Today, the Church still continues, at great sacrifice, her care of those in need. In one year alone, 554 Catholic hospitals treat 89,501,723 patients. Other Catholic health centers in 357 locations treat 5,535,260 patients. And, 418 locations for residential care of children assist 28,941 residents. The Church has perhaps the most extensive private health-care system in the nation. She cares for people of every race and religion. Her charity is inclusive.

Each year, in terms of social services, more than 2,391 local Catholic Charities agencies provide assistance to 9,164,981 unduplicated individuals in need of help. Food banks and pantries, home delivery and soup kitchens feed 7,216,379 people. Clothing as well as financial assistance for utilities, drugs prescriptions and other basic needs help 1,933,799 people. No small contribution to the common good!

In terms of education, the Catholic Church keeps open more than 7,500 primary and secondary schools. One third of the students enrolled in these schools are non-Catholic. Catholic schools have a 99 percent graduation rate and a 97 percent success rate at placing students in college. By educating more than 2.5 million, Catholic schools save taxpayers $20 billion dollars a year.

The Economist estimates that, in one year alone, the Catholic Church spent upwards of $171,600,000,000 in her charitable work (cf. Herman Mehta, The Economist, Aug. 17, 2012). Where the Church is strong, there is compassion and charity. Nonetheless, as in the first centuries of the Christian era, so also today, there are those who see no value in religion and no place for the Church in the public square. Will such individuals promote government regulations and laws that limit the Church's exercise of her charity?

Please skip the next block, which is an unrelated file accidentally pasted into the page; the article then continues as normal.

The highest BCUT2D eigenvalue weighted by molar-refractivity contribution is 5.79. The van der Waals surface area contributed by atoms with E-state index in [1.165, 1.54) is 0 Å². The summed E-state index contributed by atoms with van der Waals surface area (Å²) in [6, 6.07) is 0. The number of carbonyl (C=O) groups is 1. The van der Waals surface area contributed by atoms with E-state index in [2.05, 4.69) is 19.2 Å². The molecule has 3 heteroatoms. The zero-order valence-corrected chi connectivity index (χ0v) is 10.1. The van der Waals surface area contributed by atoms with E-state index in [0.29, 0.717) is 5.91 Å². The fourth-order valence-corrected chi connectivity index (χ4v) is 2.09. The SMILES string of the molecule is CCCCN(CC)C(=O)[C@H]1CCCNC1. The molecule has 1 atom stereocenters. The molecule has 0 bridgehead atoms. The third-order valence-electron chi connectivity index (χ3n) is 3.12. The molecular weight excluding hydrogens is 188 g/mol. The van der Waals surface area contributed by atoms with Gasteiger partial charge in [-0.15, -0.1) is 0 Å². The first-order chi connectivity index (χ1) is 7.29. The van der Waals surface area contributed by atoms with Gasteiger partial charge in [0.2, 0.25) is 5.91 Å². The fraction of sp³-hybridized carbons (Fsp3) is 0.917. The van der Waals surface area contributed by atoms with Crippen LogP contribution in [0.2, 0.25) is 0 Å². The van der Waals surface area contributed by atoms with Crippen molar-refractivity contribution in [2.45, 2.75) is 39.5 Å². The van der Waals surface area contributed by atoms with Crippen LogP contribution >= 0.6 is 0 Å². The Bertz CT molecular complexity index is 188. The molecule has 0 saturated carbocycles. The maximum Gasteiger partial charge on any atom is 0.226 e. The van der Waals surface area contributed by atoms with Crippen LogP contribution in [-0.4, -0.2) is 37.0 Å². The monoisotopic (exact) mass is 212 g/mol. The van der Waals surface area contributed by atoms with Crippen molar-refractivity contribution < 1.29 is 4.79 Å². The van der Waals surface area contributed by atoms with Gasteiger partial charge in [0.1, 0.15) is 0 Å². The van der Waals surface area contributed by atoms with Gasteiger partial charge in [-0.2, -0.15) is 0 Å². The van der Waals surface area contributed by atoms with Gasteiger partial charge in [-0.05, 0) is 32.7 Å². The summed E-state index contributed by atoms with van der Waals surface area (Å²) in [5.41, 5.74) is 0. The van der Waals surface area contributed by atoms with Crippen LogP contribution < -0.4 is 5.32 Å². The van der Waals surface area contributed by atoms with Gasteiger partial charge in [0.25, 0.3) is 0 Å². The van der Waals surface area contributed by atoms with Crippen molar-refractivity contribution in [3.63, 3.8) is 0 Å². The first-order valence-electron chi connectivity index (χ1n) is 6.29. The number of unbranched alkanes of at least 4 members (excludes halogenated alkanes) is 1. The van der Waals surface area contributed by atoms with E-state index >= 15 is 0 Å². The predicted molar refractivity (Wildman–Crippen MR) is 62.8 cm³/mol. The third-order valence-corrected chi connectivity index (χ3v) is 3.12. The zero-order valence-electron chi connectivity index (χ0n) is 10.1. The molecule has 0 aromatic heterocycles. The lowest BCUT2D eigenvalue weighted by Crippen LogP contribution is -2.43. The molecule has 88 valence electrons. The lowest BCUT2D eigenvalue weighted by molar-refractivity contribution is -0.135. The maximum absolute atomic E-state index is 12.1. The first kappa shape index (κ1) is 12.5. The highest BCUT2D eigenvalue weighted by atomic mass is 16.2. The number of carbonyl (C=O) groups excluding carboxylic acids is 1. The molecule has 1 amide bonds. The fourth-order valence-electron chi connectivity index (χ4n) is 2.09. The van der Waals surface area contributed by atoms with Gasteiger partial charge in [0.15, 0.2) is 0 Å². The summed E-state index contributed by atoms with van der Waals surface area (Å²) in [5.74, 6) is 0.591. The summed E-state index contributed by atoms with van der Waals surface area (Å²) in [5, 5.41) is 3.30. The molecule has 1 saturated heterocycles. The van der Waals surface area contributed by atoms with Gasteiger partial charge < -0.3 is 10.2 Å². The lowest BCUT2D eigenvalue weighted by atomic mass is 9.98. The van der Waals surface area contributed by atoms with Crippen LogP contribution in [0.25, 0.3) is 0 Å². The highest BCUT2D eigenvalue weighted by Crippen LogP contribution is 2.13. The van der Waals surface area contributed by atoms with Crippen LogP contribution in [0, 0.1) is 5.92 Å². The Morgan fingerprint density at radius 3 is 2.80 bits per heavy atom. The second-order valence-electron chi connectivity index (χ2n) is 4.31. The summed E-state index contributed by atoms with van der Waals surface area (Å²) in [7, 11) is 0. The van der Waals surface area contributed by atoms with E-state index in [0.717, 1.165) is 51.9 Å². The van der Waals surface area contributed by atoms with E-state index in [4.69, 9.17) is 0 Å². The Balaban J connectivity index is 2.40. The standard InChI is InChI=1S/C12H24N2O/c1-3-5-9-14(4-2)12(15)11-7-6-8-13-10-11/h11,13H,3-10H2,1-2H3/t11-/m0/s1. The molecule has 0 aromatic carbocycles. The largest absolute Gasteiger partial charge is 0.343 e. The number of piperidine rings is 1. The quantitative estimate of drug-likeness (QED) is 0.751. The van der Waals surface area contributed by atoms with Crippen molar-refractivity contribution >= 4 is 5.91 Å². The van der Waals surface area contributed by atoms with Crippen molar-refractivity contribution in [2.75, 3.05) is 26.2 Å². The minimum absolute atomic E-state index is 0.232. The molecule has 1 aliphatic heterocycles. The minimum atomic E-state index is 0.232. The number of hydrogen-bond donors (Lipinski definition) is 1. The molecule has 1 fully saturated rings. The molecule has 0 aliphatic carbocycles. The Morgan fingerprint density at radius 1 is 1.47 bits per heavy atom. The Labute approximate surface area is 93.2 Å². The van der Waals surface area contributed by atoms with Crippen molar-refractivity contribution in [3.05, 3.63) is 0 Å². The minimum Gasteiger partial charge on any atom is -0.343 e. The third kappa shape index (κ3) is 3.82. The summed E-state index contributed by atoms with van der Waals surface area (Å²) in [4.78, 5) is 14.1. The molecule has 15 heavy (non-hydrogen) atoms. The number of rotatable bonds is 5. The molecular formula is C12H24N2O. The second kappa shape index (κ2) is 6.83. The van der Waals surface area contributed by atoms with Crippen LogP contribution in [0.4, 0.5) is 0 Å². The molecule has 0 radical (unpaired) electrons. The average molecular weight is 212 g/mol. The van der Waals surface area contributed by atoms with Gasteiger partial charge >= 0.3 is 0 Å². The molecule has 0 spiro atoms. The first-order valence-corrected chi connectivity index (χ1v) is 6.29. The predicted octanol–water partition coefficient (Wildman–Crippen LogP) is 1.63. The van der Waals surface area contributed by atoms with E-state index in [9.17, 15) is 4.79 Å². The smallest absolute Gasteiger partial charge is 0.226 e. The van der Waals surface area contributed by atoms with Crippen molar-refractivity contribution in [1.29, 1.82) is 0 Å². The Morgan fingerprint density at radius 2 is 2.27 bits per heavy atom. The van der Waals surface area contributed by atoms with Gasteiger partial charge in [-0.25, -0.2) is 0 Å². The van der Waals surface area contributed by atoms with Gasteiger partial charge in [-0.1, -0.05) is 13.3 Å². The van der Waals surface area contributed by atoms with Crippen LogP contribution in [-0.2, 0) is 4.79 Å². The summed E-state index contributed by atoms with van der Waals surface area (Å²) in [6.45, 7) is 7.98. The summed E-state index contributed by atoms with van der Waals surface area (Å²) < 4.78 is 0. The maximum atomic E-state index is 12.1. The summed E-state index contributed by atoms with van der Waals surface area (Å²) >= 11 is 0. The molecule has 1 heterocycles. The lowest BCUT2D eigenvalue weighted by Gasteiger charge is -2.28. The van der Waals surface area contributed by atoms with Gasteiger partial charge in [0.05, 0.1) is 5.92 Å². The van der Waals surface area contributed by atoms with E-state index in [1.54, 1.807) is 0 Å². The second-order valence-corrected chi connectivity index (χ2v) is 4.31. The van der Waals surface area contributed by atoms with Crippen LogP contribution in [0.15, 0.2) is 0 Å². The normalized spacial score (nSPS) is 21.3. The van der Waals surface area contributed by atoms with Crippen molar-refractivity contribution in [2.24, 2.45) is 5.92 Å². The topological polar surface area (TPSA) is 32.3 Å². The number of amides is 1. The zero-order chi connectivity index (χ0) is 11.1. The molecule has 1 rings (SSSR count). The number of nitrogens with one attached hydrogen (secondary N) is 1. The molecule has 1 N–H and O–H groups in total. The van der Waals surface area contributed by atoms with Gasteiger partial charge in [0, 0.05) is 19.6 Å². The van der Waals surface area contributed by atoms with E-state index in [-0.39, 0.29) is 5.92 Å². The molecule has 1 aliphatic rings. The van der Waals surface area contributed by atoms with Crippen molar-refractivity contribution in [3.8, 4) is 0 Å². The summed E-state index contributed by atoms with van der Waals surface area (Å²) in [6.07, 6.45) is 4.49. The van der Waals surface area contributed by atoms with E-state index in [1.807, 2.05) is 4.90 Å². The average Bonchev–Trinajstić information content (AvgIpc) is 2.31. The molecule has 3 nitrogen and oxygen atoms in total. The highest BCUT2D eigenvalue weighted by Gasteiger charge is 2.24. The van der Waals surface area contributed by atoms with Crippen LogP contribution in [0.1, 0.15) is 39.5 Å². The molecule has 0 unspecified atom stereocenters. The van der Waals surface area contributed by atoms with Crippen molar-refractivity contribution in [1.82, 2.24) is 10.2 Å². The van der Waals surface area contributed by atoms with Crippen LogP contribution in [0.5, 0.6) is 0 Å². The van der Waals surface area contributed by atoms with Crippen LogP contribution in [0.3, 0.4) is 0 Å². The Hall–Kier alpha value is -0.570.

With the introduction of the Affordable Care Act (Obamacare), the recent federal ruling known as the HHS Mandate will require employers to subsidize coverage of sterilization and contraception as well as abortion-inducing drugs. To some, this poses no problem. But, for Catholics and others whose moral teaching does not condone direct, voluntary sterilization, abortion and artificial contraception, what will be the choice? Will they disobey the law that violates their moral teaching? Will they be stigmatized as intolerant? Will penalties amounting to millions of dollars per year imposed on dissenters force the Church to close her hospitals, schools and charities? If the Church could no longer operate her hospitals, schools and social services according to the teaching of Jesus, how great that loss would be to the common good! Even in our day, the charity of the Church cannot go unnoticed!